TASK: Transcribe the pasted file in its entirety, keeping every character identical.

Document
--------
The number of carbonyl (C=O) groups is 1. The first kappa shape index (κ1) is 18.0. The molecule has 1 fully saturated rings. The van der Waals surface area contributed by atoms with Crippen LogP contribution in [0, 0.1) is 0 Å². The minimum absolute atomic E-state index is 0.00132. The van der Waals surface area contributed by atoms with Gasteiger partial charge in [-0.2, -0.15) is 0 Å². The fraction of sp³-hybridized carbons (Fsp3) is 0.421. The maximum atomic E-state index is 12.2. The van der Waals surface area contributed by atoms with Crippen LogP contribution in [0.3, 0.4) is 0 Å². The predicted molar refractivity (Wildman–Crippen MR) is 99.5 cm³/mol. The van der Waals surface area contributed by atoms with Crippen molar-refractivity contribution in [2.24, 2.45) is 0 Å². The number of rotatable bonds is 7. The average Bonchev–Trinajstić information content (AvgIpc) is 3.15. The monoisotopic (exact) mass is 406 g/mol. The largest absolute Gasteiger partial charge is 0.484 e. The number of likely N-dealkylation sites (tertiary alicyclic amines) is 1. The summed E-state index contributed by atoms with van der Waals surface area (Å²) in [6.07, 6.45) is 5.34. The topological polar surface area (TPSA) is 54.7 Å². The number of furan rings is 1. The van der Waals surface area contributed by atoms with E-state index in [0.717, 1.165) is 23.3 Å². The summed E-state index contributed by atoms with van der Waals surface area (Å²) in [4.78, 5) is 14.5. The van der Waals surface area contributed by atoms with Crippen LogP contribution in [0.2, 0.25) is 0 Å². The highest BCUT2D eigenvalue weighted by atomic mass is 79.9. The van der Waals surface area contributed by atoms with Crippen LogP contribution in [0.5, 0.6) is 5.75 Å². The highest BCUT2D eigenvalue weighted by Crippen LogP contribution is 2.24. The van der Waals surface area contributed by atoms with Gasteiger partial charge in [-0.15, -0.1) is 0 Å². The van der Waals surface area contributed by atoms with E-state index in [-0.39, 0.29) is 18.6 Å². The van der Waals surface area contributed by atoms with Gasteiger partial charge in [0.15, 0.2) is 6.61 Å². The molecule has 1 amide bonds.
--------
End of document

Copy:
The number of carbonyl (C=O) groups is 1. The first kappa shape index (κ1) is 18.0. The molecule has 1 fully saturated rings. The van der Waals surface area contributed by atoms with Crippen LogP contribution in [0, 0.1) is 0 Å². The minimum absolute atomic E-state index is 0.00132. The van der Waals surface area contributed by atoms with Gasteiger partial charge in [-0.2, -0.15) is 0 Å². The fraction of sp³-hybridized carbons (Fsp3) is 0.421. The maximum atomic E-state index is 12.2. The van der Waals surface area contributed by atoms with Crippen LogP contribution in [0.3, 0.4) is 0 Å². The predicted molar refractivity (Wildman–Crippen MR) is 99.5 cm³/mol. The van der Waals surface area contributed by atoms with Crippen molar-refractivity contribution in [2.24, 2.45) is 0 Å². The number of rotatable bonds is 7. The average Bonchev–Trinajstić information content (AvgIpc) is 3.15. The monoisotopic (exact) mass is 406 g/mol. The largest absolute Gasteiger partial charge is 0.484 e. The number of likely N-dealkylation sites (tertiary alicyclic amines) is 1. The summed E-state index contributed by atoms with van der Waals surface area (Å²) in [6.07, 6.45) is 5.34. The topological polar surface area (TPSA) is 54.7 Å². The number of furan rings is 1. The van der Waals surface area contributed by atoms with E-state index in [0.717, 1.165) is 23.3 Å². The summed E-state index contributed by atoms with van der Waals surface area (Å²) in [4.78, 5) is 14.5. The van der Waals surface area contributed by atoms with Crippen LogP contribution in [0.2, 0.25) is 0 Å². The highest BCUT2D eigenvalue weighted by atomic mass is 79.9. The van der Waals surface area contributed by atoms with Crippen LogP contribution in [0.5, 0.6) is 5.75 Å². The highest BCUT2D eigenvalue weighted by Crippen LogP contribution is 2.24. The van der Waals surface area contributed by atoms with Gasteiger partial charge in [-0.15, -0.1) is 0 Å². The van der Waals surface area contributed by atoms with E-state index in [-0.39, 0.29) is 18.6 Å². The van der Waals surface area contributed by atoms with Gasteiger partial charge in [0.15, 0.2) is 6.61 Å². The molecule has 1 amide bonds.